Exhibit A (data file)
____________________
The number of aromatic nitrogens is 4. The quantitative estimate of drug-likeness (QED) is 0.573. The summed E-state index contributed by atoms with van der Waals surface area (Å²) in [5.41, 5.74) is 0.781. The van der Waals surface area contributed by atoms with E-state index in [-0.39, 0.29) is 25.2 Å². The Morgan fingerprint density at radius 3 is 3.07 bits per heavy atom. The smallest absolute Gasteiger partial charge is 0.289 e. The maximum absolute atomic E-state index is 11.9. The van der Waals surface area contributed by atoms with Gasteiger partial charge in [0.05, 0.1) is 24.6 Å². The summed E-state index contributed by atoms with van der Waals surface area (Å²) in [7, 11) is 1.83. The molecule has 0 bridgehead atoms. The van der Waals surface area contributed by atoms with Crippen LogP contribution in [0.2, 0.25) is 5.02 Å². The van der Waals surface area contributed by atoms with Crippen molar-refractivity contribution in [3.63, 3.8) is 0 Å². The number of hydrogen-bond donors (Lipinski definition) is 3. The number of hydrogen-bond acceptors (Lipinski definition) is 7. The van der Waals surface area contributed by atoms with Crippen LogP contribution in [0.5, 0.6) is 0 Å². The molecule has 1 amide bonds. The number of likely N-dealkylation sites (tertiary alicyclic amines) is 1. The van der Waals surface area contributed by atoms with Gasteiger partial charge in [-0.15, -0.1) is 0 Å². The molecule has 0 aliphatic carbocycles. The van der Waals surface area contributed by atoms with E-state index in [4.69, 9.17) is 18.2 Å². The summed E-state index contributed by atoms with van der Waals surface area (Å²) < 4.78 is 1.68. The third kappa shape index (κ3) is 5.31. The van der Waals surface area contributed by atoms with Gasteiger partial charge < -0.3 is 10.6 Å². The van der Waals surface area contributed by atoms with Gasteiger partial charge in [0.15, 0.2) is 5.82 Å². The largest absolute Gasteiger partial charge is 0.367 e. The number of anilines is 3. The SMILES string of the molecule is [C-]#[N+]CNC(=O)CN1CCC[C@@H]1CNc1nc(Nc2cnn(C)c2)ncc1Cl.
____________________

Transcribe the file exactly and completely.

The number of aromatic nitrogens is 4. The quantitative estimate of drug-likeness (QED) is 0.573. The summed E-state index contributed by atoms with van der Waals surface area (Å²) in [5.41, 5.74) is 0.781. The van der Waals surface area contributed by atoms with E-state index in [-0.39, 0.29) is 25.2 Å². The Morgan fingerprint density at radius 3 is 3.07 bits per heavy atom. The smallest absolute Gasteiger partial charge is 0.289 e. The maximum absolute atomic E-state index is 11.9. The van der Waals surface area contributed by atoms with Gasteiger partial charge in [0.05, 0.1) is 24.6 Å². The summed E-state index contributed by atoms with van der Waals surface area (Å²) in [7, 11) is 1.83. The molecule has 0 bridgehead atoms. The van der Waals surface area contributed by atoms with Crippen LogP contribution in [0.2, 0.25) is 5.02 Å². The van der Waals surface area contributed by atoms with Crippen molar-refractivity contribution in [3.63, 3.8) is 0 Å². The number of hydrogen-bond donors (Lipinski definition) is 3. The number of hydrogen-bond acceptors (Lipinski definition) is 7. The van der Waals surface area contributed by atoms with Crippen LogP contribution in [0.5, 0.6) is 0 Å². The molecule has 1 amide bonds. The number of likely N-dealkylation sites (tertiary alicyclic amines) is 1. The van der Waals surface area contributed by atoms with Gasteiger partial charge in [-0.15, -0.1) is 0 Å². The molecule has 0 aliphatic carbocycles. The van der Waals surface area contributed by atoms with E-state index in [4.69, 9.17) is 18.2 Å². The summed E-state index contributed by atoms with van der Waals surface area (Å²) < 4.78 is 1.68. The third kappa shape index (κ3) is 5.31. The van der Waals surface area contributed by atoms with Gasteiger partial charge < -0.3 is 10.6 Å². The van der Waals surface area contributed by atoms with Gasteiger partial charge in [0.15, 0.2) is 5.82 Å². The largest absolute Gasteiger partial charge is 0.367 e. The number of anilines is 3. The SMILES string of the molecule is [C-]#[N+]CNC(=O)CN1CCC[C@@H]1CNc1nc(Nc2cnn(C)c2)ncc1Cl.